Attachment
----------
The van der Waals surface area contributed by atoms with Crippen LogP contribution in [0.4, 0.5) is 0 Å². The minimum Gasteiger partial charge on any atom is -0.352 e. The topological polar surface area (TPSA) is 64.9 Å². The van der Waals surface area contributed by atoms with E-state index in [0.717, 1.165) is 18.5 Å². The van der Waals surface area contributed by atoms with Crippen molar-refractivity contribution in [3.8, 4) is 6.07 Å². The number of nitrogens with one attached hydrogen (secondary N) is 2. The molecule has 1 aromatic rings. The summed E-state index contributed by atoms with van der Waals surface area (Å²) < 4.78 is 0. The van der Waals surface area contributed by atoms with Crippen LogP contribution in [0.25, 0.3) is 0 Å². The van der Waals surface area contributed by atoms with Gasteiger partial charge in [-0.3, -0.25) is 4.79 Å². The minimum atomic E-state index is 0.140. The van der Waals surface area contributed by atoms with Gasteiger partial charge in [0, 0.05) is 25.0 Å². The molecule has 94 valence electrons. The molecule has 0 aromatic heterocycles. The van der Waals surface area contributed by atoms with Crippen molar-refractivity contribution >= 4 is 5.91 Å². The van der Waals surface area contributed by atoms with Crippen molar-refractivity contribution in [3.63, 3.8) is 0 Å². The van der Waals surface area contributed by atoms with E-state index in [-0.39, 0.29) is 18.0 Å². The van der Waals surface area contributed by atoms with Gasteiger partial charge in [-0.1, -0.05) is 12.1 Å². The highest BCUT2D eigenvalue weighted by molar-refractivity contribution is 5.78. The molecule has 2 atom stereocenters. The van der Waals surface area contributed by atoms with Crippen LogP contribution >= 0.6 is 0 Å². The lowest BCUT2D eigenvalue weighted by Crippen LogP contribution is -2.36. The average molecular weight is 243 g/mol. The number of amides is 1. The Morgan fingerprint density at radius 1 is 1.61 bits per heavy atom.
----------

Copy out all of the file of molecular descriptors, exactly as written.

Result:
The van der Waals surface area contributed by atoms with Crippen LogP contribution in [0.4, 0.5) is 0 Å². The minimum Gasteiger partial charge on any atom is -0.352 e. The topological polar surface area (TPSA) is 64.9 Å². The van der Waals surface area contributed by atoms with E-state index in [0.717, 1.165) is 18.5 Å². The van der Waals surface area contributed by atoms with Crippen molar-refractivity contribution in [3.8, 4) is 6.07 Å². The number of nitrogens with one attached hydrogen (secondary N) is 2. The molecule has 1 aromatic rings. The summed E-state index contributed by atoms with van der Waals surface area (Å²) < 4.78 is 0. The van der Waals surface area contributed by atoms with Crippen LogP contribution in [0.25, 0.3) is 0 Å². The van der Waals surface area contributed by atoms with Gasteiger partial charge in [-0.3, -0.25) is 4.79 Å². The minimum atomic E-state index is 0.140. The van der Waals surface area contributed by atoms with Gasteiger partial charge in [0, 0.05) is 25.0 Å². The molecule has 94 valence electrons. The molecule has 0 aromatic heterocycles. The van der Waals surface area contributed by atoms with Crippen molar-refractivity contribution >= 4 is 5.91 Å². The van der Waals surface area contributed by atoms with Crippen molar-refractivity contribution in [3.63, 3.8) is 0 Å². The van der Waals surface area contributed by atoms with E-state index in [-0.39, 0.29) is 18.0 Å². The van der Waals surface area contributed by atoms with Gasteiger partial charge in [-0.1, -0.05) is 12.1 Å². The highest BCUT2D eigenvalue weighted by molar-refractivity contribution is 5.78. The molecule has 2 atom stereocenters. The van der Waals surface area contributed by atoms with Crippen LogP contribution >= 0.6 is 0 Å². The lowest BCUT2D eigenvalue weighted by Crippen LogP contribution is -2.36. The average molecular weight is 243 g/mol. The number of amides is 1. The Morgan fingerprint density at radius 1 is 1.61 bits per heavy atom.